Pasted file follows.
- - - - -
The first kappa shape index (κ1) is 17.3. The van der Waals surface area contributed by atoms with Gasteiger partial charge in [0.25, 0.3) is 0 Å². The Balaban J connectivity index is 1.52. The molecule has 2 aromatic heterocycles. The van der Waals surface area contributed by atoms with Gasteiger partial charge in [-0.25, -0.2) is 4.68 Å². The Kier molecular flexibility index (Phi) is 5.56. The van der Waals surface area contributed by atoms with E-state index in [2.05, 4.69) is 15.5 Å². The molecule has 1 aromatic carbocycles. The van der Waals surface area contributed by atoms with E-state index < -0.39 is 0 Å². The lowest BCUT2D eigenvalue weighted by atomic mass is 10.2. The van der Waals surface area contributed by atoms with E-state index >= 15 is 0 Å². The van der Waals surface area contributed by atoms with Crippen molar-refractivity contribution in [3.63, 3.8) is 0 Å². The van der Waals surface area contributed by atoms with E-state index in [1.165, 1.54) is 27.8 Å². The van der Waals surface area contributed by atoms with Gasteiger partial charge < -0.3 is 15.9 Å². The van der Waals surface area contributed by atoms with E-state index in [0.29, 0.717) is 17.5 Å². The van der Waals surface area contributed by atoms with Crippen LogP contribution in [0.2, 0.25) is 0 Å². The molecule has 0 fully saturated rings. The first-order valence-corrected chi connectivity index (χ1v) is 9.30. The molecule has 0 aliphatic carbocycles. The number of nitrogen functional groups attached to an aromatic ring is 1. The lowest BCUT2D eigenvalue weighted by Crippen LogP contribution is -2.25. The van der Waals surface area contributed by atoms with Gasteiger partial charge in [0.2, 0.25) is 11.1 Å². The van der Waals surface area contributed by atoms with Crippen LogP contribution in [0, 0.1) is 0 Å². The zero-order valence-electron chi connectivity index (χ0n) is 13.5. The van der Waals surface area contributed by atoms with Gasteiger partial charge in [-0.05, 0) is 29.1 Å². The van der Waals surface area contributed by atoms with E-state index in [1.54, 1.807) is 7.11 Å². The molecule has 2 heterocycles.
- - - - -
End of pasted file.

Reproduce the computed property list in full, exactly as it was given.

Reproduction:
The first kappa shape index (κ1) is 17.3. The van der Waals surface area contributed by atoms with Gasteiger partial charge in [0.25, 0.3) is 0 Å². The Balaban J connectivity index is 1.52. The molecule has 2 aromatic heterocycles. The van der Waals surface area contributed by atoms with Gasteiger partial charge in [-0.25, -0.2) is 4.68 Å². The Kier molecular flexibility index (Phi) is 5.56. The van der Waals surface area contributed by atoms with E-state index in [2.05, 4.69) is 15.5 Å². The molecule has 1 aromatic carbocycles. The van der Waals surface area contributed by atoms with E-state index < -0.39 is 0 Å². The lowest BCUT2D eigenvalue weighted by atomic mass is 10.2. The van der Waals surface area contributed by atoms with E-state index >= 15 is 0 Å². The van der Waals surface area contributed by atoms with Crippen molar-refractivity contribution in [3.63, 3.8) is 0 Å². The van der Waals surface area contributed by atoms with E-state index in [1.165, 1.54) is 27.8 Å². The van der Waals surface area contributed by atoms with Gasteiger partial charge < -0.3 is 15.9 Å². The van der Waals surface area contributed by atoms with E-state index in [0.29, 0.717) is 17.5 Å². The van der Waals surface area contributed by atoms with Crippen LogP contribution in [0.2, 0.25) is 0 Å². The molecule has 0 fully saturated rings. The first-order valence-corrected chi connectivity index (χ1v) is 9.30. The molecule has 0 aliphatic carbocycles. The number of nitrogen functional groups attached to an aromatic ring is 1. The lowest BCUT2D eigenvalue weighted by Crippen LogP contribution is -2.25. The van der Waals surface area contributed by atoms with Gasteiger partial charge in [0.2, 0.25) is 11.1 Å². The van der Waals surface area contributed by atoms with Crippen LogP contribution in [0, 0.1) is 0 Å². The zero-order valence-electron chi connectivity index (χ0n) is 13.5. The van der Waals surface area contributed by atoms with Gasteiger partial charge in [-0.05, 0) is 29.1 Å². The van der Waals surface area contributed by atoms with E-state index in [1.54, 1.807) is 7.11 Å². The molecule has 2 heterocycles.